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Groundwater level in wells, i.e., well water level (WWL) is an important index in hydrological monitoring during earthquakes. Due to the complex dynamics of groundwater, the WWL might change under seismic actions. This paper attempts to identify the longterm correlation between WWL and earthquakes, and disclose the topological features of groundwater dynamics. Taking Nanxi Well as an example, the authors conducted state space analysis on the raw series and trend of WWL to eliminate interferences like barometric pressure, rainfall, and solid tide, creating the trend time series. Then, the raw series and trend time series were converted into the raw visible graph (VG) network and trend VG network, respectively. Further, the global period was divided into five local time windows, and the two VG networks were compared by global aspect, local aspect, and topological properties of complex networks. The results show that the nodes of high degrees are closely related to the seismic response of the WWL in Nanxi Well; all VG networks are scale free and hierarchical; the seismic response of the WWL in the well is reflected by degree correlation; the community division of raw VG network was basically the same as that of trend VG network. The research findings provide insights to the seismic response of WWL and the dynamic fluctuation of groundwater level.
groundwater, earthquake, visibility graph (VG), time series, state space
Earthquake is a dangerous natural disaster that releases a huge amount of energy from the earth’s crust in a short period. Despite the difficulty in earthquake prediction, seismologists have discovered some preseismic abnormalities that help to forecast earthquakes. The abrupt variation in groundwater level in wells, i.e., well water level (WWL), is one of these abnormal phenomena [13]. The WWL, which reflects the stress fluctuations in the wellaquifer system, has been successfully used to predict earthquakes [4]. The abnormal variation in the WWL can be captured through the research of coseismic groundwater level. In fact, it is very meaningful to study the coseismic WWL, for the seismicinduced variation in the WWL affects the groundwater supply [5], alters the chemical composition of water, and triggers eruption of mud volcanos [6] and even secondary earthquakes [7].
The existing studies on the seismicinduced variation in the WWL mainly focus on the variation mechanism. Most of them ascribe the variation to the static stress and seismic wave generated by the seismic energy. The static stress of earthquakes could consolidate the aquifer, and change the static pore strains, making the aquifer more fractured [8]. Meanwhile, the seismic wave might dredge or block the aquifer, regulate pore pressure, and intensify aquifer fracturing, thereby leading to permeability changes. The possible mechanism of seismicinduced variation in the WWL has been analyzed based on different earthquake magnitudes and epicentral distances. In nearfield earthquakes, the variation occurs as the pore pressure changes with the static stress of large earthquakes, or as the seismic wave transforms the permeability; In intermediate and farfield earthquakes, the variation is mainly the result of the permeability changes caused by seismic wave [9].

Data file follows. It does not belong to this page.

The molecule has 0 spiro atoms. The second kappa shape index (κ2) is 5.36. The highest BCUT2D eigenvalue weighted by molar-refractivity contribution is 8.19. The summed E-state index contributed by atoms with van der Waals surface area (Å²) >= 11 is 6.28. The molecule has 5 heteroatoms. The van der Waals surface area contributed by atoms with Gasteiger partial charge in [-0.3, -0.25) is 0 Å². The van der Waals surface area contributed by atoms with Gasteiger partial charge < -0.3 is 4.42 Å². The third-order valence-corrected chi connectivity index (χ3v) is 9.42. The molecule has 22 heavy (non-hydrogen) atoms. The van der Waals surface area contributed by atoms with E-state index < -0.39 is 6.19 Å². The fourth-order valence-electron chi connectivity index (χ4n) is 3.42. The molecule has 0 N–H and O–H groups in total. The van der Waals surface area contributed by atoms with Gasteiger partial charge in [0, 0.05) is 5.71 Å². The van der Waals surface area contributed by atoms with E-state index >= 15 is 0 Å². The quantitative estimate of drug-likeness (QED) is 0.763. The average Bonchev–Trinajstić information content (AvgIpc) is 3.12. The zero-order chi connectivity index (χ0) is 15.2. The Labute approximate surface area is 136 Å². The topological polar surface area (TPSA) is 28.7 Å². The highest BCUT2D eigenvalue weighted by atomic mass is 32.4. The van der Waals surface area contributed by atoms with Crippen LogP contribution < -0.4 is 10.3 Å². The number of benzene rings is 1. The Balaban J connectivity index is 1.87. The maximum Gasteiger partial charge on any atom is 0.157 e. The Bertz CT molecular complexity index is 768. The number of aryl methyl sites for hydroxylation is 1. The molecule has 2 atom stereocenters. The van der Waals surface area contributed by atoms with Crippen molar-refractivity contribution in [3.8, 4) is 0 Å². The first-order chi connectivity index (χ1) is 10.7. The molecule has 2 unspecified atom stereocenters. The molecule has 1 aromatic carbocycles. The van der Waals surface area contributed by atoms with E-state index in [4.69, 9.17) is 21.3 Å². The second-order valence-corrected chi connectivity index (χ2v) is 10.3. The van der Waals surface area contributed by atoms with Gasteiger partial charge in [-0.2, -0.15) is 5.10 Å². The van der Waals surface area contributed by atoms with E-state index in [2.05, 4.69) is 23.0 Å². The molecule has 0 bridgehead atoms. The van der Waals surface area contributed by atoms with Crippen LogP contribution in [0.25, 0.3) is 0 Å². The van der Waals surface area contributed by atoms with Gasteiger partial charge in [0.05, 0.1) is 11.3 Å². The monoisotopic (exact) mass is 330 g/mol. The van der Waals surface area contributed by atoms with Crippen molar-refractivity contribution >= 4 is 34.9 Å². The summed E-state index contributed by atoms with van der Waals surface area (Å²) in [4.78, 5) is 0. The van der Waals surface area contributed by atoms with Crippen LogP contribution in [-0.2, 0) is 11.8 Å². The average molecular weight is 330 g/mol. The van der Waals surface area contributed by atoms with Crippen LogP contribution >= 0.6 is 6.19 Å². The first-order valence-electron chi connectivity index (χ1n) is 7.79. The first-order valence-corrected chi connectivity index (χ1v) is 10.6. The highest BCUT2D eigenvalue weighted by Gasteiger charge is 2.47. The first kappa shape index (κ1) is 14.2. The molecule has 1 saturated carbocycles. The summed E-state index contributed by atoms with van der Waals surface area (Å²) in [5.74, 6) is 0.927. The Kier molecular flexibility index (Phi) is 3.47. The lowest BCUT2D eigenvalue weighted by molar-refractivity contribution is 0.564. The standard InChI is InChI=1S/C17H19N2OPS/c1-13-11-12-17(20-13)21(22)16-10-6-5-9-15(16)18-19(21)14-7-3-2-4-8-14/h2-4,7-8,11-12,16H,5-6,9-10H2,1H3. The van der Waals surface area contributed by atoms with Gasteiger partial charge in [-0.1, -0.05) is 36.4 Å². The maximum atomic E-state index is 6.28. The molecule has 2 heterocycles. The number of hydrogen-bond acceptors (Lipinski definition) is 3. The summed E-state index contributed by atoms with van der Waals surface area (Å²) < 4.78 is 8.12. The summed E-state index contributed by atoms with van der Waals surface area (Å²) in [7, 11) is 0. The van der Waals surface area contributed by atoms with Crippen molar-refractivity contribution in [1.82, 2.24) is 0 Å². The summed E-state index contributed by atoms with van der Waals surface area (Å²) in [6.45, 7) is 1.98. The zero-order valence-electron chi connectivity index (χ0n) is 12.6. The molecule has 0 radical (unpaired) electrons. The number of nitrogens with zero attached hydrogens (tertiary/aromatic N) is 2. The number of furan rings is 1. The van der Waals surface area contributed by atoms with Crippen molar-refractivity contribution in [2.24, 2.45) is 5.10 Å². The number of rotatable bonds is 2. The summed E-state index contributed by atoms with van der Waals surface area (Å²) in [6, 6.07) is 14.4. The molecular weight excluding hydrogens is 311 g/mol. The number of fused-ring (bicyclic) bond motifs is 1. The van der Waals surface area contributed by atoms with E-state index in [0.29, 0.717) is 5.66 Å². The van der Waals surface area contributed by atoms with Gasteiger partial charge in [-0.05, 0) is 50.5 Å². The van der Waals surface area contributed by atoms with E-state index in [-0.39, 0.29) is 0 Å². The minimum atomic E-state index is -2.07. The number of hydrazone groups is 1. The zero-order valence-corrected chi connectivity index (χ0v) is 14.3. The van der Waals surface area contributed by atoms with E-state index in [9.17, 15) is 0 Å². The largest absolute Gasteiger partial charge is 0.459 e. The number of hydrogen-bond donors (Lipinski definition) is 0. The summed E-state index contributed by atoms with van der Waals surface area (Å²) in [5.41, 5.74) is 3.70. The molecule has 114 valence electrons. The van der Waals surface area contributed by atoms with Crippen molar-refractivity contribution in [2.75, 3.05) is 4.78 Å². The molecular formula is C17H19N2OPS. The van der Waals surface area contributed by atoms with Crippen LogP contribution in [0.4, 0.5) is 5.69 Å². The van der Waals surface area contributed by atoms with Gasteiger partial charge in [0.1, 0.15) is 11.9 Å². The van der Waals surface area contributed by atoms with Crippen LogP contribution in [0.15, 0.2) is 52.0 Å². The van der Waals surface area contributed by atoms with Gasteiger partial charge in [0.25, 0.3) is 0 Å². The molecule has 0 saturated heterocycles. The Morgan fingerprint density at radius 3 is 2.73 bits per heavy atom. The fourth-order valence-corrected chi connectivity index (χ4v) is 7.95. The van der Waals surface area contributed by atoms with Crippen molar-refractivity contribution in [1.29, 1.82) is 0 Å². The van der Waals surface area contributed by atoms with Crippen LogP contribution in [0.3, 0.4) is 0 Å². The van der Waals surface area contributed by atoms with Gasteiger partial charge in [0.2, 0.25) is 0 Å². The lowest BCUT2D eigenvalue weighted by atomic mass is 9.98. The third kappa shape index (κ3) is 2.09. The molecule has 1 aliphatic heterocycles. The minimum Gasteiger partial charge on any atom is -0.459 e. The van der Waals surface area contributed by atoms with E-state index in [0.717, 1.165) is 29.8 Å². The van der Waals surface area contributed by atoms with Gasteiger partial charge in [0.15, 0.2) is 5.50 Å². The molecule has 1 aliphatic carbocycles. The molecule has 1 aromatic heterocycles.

The variation of groundwater level is a complex issue. Apart from earthquakes, the WWL could be affected by nontectonic factors like barometric pressure, precipitation, solid tide, and human activities. To pinpoint seismic signals, some scholars have separated the response of barometric pressure, rainfall, and solid tide from that of groundwater [1013]. In addition, it is possible to acquire possible seismic signals, and even preseismic signals, from the groundwater. However, there is little report on the features of seismicinduced WWL variation from the perspective of system dynamics. Therefore, this paper aims to develop a new method to measure the seismicinduced WWL variation.
Complex network analysis has been widely used in many fields. This statistical tool describes the elements and relations of the target system as nodes and edges. After all, the dynamic change of every complex network is reflected by its specific topological features. In recent years, Lacasa et al. [14] proposed the visibility graph (VG) complex network analysis, which maps each time series into a complex network, and obtains the properties of the network through time series analysis. Since then, this analysis approach has been implemented in various fields, such as finance [1520], heart rate monitoring [21, 22], oceanic tide, and earthquakes. For instance, Telesca et al. [23] analyzed the time series of oceanic tide level, and summed up the laws of degree distribution of the series: the range degree k<20 is related to local tide effects, and the range degree k>100 is related to global tide effects. AguilarSan Juan, and GuzmanVargas [24] transformed earthquake magnitude series into VG networks, and obtained the properties for mainshocks by altering the observation window.